Hildegarde and Leonore rubbed their eyes and looked at each other; they almost felt as if they were dreaming.

'Where have we got to?' said Leonore; but as she looked about her a little she saw that they were[Pg 91] still surrounded by the high rocks which seemed to be the walls and boundaries of the under-world.

'And how did we get here?' added Hildegarde laughing. 'It felt as if we were blown here.'

'And so you were,' said a voice beside them, and turning, they caught sight of their old friend the gnome again. 'There was no object in tiring you with walking all through our domains—what brought you was one of our little inventions—the simplest in the world—for those who understand such things,' he added with condescension.

'And if you please where are we, and what are you going to show us now?' they inquired.

'You are at the entrance to our gardens, where I am going to show you our flower designs. You have doubtless never been told how many of your upper-world plants and flowers owe their existence to us.'

'Really!' exclaimed Hildegarde; and then, as a sudden thought struck her, 'oh, I wonder,' she cried, 'if those very, very queer flowers that we see in hot-houses and sometimes in gardens too—what do they call them—or—or—? I wonder if they are invented by your gardeners.'

The gnome smiled condescendingly.

'You mean orchids,' he said. 'Ah well, you will[Pg 92] soon see for yourselves. And now,' he went on, 'I must bid you farewell, for the present at any rate, though who knows but that some day you may again visit the under-world. You will meet with no difficulties now. On leaving the gardens you may, if you like, pass through toy-land, and there you will see some of our children. That, I think, must be the limit of your sight-seeing—any more would be too much for you to take in. I have the honour to bid you adieu.'

He took off his cap with a flourish, bowing like a master of ceremonies.

'Goodbye, sir, and thank you very much,' said the little girls, but as they said the words, lo and behold the gnome had disappeared!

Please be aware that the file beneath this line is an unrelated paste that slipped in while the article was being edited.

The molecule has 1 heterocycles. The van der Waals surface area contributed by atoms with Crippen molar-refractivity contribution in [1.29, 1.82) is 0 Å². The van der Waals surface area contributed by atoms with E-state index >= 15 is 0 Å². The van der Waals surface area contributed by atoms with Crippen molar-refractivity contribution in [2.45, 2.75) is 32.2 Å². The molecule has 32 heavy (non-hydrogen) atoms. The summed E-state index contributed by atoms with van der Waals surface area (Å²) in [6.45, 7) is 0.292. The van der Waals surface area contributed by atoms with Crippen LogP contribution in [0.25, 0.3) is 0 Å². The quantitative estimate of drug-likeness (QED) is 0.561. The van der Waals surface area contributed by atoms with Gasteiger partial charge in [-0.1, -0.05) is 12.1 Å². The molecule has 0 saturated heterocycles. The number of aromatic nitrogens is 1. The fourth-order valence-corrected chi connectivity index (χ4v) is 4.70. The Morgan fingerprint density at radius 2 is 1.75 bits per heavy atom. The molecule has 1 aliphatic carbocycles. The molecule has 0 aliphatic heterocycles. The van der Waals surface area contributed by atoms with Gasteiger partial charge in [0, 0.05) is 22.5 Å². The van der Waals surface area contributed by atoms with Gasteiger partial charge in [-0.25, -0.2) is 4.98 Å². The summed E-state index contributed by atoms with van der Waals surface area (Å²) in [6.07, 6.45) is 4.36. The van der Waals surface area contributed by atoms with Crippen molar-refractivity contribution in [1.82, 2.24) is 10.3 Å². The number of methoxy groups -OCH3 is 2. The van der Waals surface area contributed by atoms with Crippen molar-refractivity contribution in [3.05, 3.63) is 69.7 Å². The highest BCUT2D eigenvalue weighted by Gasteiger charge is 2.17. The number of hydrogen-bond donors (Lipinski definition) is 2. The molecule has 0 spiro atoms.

'That must be another of their inventions,' said Hildegarde, at which they both laughed.

All the same, in their hearts they were not quite sure if they were glad or sorry to be left to themselves, though neither liked to say so to the other.

They gazed about them. Behind were the rock passages they had grown accustomed to, but looking longer and dimmer, perhaps in contrast with the pale green light which had something more natural and more like the upper world about it.

[Pg 93]

And just in front of them was a curious sort of palisade—or paling—with openings at regular intervals, though too narrow to see anything through, unless one placed one's eyes quite close. And this it was not worth while to do, for another glance showed them a door in the paling, and a bell, of the same pattern as the one at the first entrance, only in silver instead of in bronze or copper.

Hildegarde rung it. The door opened almost at once, but no one was to be seen. So they walked in.

The change of scene was complete. It was a garden, but a very queer one. Instead of lawns of grass, there were wide spaces covered with fine glittering sand of different shades of green; the paths between were brown, and stooping closer to examine them the children found that they consisted of very small round pebbles, something like toffee drops, so smooth and yet elastic that they did not hurt the feet at all. But the flower-beds were the oddest of all. They were filled with plants and flowers of the strangest shapes and colours you can—or rather 'cannot'—imagine. And when Leonore put out her hand to touch one, she started in surprise; they were made of fine metal.